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Filed under Change, Dr. Jill Biden, Education, Pres. Barack Obama, Students, Uncategorized, Video/YouTube, Young Men, Young Women

General Colin Powell: Helping America Become a Grad Nation

Posted by: Audiegrl

President Barack Obama (R) speaks as Founding Chairman General Colin Powell (2nd L), and current Chair Alma Powell (L) of American's Promise Alliance, listen during an event at the U.S. Chamber of Commerce March 1, 2010 in Washington, DC. Obama spoke on the administration's effort to improve the nation's schools. (Photo by Alex Wong/Getty Images North America)

General Colin Powell @ WhiteHouse.gov~My wife Alma and I are honored to have President Obama and Secretary of Education Arne Duncan joining us today to announce a new multi-year campaign to mobilize all Americans to help end the high school dropout crisis. We call this work Grad Nation.

For the past two years, America’s Promise Alliance has been traveling the country, raising awareness about how high dropout rates and low readiness for college and work undermine our nation’s future. In nearly all 50 states and 55 cities, we have convened high-level Dropout Prevention Summits that brought together nearly 30,000 mayors and governors, business and community leaders, school administrators, students and parents. They have committed to concrete action plans to improve graduation rates in their states and communities.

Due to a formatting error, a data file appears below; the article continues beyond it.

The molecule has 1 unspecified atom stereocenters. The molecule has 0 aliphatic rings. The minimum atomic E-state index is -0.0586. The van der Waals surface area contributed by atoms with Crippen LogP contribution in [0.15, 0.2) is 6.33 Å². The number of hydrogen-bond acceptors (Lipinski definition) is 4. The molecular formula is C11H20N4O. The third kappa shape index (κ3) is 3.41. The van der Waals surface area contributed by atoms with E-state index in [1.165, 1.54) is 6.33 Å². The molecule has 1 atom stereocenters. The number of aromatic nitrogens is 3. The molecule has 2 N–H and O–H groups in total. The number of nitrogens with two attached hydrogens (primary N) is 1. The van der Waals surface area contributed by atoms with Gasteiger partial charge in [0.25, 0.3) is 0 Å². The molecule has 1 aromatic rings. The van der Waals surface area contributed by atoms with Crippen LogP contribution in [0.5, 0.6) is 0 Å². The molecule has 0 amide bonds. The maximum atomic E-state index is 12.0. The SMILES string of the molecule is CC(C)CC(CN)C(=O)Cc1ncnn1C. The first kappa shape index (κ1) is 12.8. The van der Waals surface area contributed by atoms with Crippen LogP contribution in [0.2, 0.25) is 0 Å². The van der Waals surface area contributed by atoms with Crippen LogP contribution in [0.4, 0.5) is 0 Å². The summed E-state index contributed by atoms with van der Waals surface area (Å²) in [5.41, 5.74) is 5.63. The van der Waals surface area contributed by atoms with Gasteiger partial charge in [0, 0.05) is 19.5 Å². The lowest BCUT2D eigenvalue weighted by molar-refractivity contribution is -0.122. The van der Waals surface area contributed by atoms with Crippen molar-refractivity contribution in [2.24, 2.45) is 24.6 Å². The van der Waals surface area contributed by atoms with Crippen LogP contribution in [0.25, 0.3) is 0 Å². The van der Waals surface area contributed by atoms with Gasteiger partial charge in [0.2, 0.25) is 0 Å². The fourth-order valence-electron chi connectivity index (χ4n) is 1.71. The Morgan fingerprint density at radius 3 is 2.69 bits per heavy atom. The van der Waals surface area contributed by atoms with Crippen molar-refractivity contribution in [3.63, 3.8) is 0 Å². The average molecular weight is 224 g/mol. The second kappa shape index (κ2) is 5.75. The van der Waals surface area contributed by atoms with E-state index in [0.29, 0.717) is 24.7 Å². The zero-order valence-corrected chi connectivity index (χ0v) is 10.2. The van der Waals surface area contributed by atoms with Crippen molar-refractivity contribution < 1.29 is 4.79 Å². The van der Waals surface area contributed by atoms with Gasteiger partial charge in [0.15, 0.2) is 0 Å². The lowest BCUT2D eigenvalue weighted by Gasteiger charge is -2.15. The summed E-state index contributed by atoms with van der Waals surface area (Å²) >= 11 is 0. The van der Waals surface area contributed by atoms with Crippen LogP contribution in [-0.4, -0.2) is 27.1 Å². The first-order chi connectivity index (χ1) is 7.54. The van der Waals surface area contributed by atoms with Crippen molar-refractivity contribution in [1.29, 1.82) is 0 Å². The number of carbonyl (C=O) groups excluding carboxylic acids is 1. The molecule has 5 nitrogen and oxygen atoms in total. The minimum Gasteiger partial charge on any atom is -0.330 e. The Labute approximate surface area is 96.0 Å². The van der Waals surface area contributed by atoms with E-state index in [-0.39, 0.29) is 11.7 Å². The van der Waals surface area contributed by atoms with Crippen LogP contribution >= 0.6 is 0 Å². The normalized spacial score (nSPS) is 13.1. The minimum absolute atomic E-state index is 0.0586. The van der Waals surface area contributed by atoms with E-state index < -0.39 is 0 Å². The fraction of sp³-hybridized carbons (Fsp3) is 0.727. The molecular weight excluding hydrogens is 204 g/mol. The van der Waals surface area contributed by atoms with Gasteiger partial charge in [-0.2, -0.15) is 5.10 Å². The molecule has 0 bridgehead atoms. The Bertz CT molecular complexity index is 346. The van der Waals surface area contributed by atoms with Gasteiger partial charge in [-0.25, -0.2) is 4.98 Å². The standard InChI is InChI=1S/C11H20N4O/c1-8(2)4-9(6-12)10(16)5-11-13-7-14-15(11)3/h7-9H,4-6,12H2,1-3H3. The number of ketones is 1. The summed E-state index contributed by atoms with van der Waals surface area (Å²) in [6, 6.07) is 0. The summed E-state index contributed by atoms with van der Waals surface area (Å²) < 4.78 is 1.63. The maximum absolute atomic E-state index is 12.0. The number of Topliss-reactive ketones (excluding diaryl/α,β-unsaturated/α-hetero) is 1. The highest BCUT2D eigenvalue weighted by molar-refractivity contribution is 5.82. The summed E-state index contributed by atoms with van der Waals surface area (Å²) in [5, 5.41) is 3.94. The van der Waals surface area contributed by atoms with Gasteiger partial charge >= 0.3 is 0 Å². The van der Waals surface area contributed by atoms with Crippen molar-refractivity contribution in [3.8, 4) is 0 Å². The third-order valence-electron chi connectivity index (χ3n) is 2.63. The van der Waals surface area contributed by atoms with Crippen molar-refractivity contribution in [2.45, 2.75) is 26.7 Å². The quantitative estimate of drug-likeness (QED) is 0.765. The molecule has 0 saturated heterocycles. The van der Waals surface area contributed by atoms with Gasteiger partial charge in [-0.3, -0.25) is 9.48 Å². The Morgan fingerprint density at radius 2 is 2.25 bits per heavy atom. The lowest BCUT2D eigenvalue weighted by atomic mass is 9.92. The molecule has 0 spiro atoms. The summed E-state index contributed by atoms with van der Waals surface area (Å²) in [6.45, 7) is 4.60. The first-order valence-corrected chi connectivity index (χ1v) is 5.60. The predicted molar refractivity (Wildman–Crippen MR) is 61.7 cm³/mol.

General Colin Powell and his wife, Alma PowellTo that end, the time for talking and planning has ended. Now we must turn our attention to solutions. This means acting on all the lessons we’ve learned at our summits, and more importantly, making sure all Americans see their stake in this and join us to reach an important goal, which is to see that 90 percent of today’s fourth-graders graduate from high school on time. If we achieve this, we will not only be a more healthy and prosperous nation, but we can also help realize President Obama’s goal of making the United States the global pacesetter of college graduation by 2020.